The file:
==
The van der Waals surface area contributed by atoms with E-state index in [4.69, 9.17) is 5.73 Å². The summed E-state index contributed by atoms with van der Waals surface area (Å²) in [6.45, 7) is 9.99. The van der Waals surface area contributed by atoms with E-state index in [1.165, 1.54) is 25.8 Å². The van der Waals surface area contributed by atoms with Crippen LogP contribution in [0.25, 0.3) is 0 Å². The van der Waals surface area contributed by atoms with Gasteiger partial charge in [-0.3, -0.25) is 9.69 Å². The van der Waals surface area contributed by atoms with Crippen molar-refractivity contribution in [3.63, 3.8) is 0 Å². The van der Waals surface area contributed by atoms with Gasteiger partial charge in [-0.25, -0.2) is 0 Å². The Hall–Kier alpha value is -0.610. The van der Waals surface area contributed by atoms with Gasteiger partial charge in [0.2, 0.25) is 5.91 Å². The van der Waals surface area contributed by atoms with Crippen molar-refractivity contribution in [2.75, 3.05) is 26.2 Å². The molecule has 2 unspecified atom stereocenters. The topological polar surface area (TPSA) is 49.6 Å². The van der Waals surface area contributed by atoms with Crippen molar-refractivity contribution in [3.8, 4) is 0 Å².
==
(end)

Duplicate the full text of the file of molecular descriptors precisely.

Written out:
The van der Waals surface area contributed by atoms with E-state index in [4.69, 9.17) is 5.73 Å². The summed E-state index contributed by atoms with van der Waals surface area (Å²) in [6.45, 7) is 9.99. The van der Waals surface area contributed by atoms with E-state index in [1.165, 1.54) is 25.8 Å². The van der Waals surface area contributed by atoms with Crippen LogP contribution in [0.25, 0.3) is 0 Å². The van der Waals surface area contributed by atoms with Gasteiger partial charge in [-0.3, -0.25) is 9.69 Å². The van der Waals surface area contributed by atoms with Crippen molar-refractivity contribution in [3.63, 3.8) is 0 Å². The van der Waals surface area contributed by atoms with Gasteiger partial charge in [-0.25, -0.2) is 0 Å². The Hall–Kier alpha value is -0.610. The van der Waals surface area contributed by atoms with Gasteiger partial charge in [0.2, 0.25) is 5.91 Å². The van der Waals surface area contributed by atoms with Crippen molar-refractivity contribution in [2.75, 3.05) is 26.2 Å². The molecule has 2 unspecified atom stereocenters. The topological polar surface area (TPSA) is 49.6 Å². The van der Waals surface area contributed by atoms with Crippen molar-refractivity contribution in [3.8, 4) is 0 Å².